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How do I get user's IP in django?

I have a view like this:

# Create your views
from django.contrib.gis.utils import GeoIP
from django.template import  RequestContext
from django.shortcuts import render_to_response

def home(request):
  g = GeoIP()
  client_ip = request.META['REMOTE_ADDR']
  lat,long = g.lat_lon(client_ip)
  return render_to_response('home_page_tmp.html',locals())

But I get this error:

KeyError at /mypage/
    Request Method: GET
    Request URL:    http://mywebsite.com/mypage/
    Django Version: 1.2.4
    Exception Type: KeyError
    Exception Value:    
    Exception Location: /mysite/homepage/views.py in home, line 9
    Python Executable:  /usr/bin/python
    Python Version: 2.6.6
    Python Path:    ['/mysite', '/usr/local/lib/python2.6/dist-packages/flup-1.0.2-py2.6.egg', '/usr/lib/python2.6', '/usr/lib/python2.6/plat-linux2', '/usr/lib/python2.6/lib-tk', '/usr/lib/python2.6/lib-old', '/usr/lib/python2.6/lib-dynload', '/usr/local/lib/python2.6/dist-packages', '/usr/lib/python2.6/dist-packages', '/usr/lib/pymodules/python2.6']
    Server time:    Sun, 2 Jan 2011 20:42:50 -0600
share|improve this question
What webserver setup? –  Paulo Scardine Jan 3 '11 at 2:59
Try dumping request.META.keys() –  Martin v. Löwis Jan 3 '11 at 3:07
['HTTP_COOKIE', 'SCRIPT_NAME', 'REQUEST_METHOD', 'PATH_INFO', 'SERVER_PROTOCOL', 'QUERY_STRING', 'CONTENT_LENGTH', 'HTTP_ACCEPT_CHARSET', 'HTTP_USER_AGENT', 'HTTP_CONNECTION', 'SERVER_NAME', 'wsgi.url_scheme', 'SERVER_PORT', 'wsgi.input', 'HTTP_HOST', 'wsgi.multithread', 'HTTP_CACHE_CONTROL', 'HTTP_ACCEPT', 'wsgi.version', 'wsgi.run_once', 'wsgi.errors', 'wsgi.multiprocess', 'HTTP_ACCEPT_LANGUAGE', 'CONTENT_TYPE', 'CSRF_COOKIE', 'HTTP_ACCEPT_ENCODING'] –  avatar Jan 3 '11 at 14:55
Thank you for this great question. My fastcgi was not passing the REMOTE_ADDR meta key. I added the line below in the nginx.conf and fixed the problem: fastcgi_param REMOTE_ADDR $remote_addr; –  avatar Jan 3 '11 at 15:29

6 Answers 6

up vote 104 down vote accepted
def get_client_ip(request):
    x_forwarded_for = request.META.get('HTTP_X_FORWARDED_FOR')
    if x_forwarded_for:
        ip = x_forwarded_for.split(',')[0]
        ip = request.META.get('REMOTE_ADDR')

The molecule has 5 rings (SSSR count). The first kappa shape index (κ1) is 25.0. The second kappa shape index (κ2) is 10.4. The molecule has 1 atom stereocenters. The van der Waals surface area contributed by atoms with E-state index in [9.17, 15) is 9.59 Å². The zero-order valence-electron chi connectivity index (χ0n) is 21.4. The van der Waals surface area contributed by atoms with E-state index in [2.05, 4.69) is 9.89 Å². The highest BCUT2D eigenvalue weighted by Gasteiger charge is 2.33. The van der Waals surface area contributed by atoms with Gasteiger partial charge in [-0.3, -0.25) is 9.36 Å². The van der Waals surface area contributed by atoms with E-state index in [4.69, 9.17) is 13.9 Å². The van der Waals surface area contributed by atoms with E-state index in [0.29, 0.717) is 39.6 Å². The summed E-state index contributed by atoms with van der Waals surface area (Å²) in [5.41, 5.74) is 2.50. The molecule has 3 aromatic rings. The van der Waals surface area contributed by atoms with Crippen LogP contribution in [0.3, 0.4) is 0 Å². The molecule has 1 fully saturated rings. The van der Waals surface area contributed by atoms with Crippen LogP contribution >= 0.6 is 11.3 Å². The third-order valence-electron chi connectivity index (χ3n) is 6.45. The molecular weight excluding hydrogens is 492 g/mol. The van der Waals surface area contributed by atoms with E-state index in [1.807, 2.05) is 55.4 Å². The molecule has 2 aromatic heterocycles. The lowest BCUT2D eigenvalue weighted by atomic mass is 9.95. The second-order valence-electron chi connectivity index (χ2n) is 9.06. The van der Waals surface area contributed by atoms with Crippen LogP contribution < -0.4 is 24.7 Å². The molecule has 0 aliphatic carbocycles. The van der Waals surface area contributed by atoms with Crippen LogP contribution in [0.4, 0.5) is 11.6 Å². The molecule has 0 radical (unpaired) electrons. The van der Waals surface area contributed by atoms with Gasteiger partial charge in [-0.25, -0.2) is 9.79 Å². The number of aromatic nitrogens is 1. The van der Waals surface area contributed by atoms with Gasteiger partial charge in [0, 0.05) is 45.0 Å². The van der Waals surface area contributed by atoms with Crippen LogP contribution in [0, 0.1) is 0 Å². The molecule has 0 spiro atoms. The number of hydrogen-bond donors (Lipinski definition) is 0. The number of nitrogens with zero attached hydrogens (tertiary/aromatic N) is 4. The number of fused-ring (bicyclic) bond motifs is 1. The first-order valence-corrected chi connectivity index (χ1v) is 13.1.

return ip

Make sure you have reverse proxy (if any) configured correctly (e.g. mod_rpaf installed for Apache).

share|improve this answer
I'm using django + nginx + fastcgi –  avatar Jan 3 '11 at 5:30
Still, log the contents of request.META and tweak your server config if neither 'HTTP_X_FORWARDED_FOR' nor 'REMOTE_ADDR' key is there. –  yanchenko Jan 3 '11 at 5:40
How do I use the "get_client_ip" in my view? --Thank you! –  avatar Jan 3 '11 at 6:07
Call ip = get_client_ip(request) in your view function. –  yanchenko Jan 3 '11 at 7:38
The real client IP address is not the first but the last in HTTP_X_FORWARDED_FOR (see wikipedia page) –  jujule Mar 4 '13 at 11:03

Alexander's answer is great, but lacks the handling of proxies that sometimes return multiple IP's in the HTTP_X_FORWARDED_FOR header.

The real IP is usually at the end of the list, as explained here: http://en.wikipedia.org/wiki/X-Forwarded-For

The solution is a simple modification of Alexander's code:

def get_client_ip(request):
    x_forwarded_for = request.META.get('HTTP_X_FORWARDED_FOR')
    if x_forwarded_for:
        ip = x_forwarded_for.split(',')[-1].strip()
        ip = request.META.get('REMOTE_ADDR')
    return ip
share|improve this answer
Is it the IP at the end of the list? Reading that wikipedia link, it says "the left-most being the farthest downstream client", which sounds like the first value is the original client. Or does Django reverse it? –  John C Nov 10 '11 at 14:17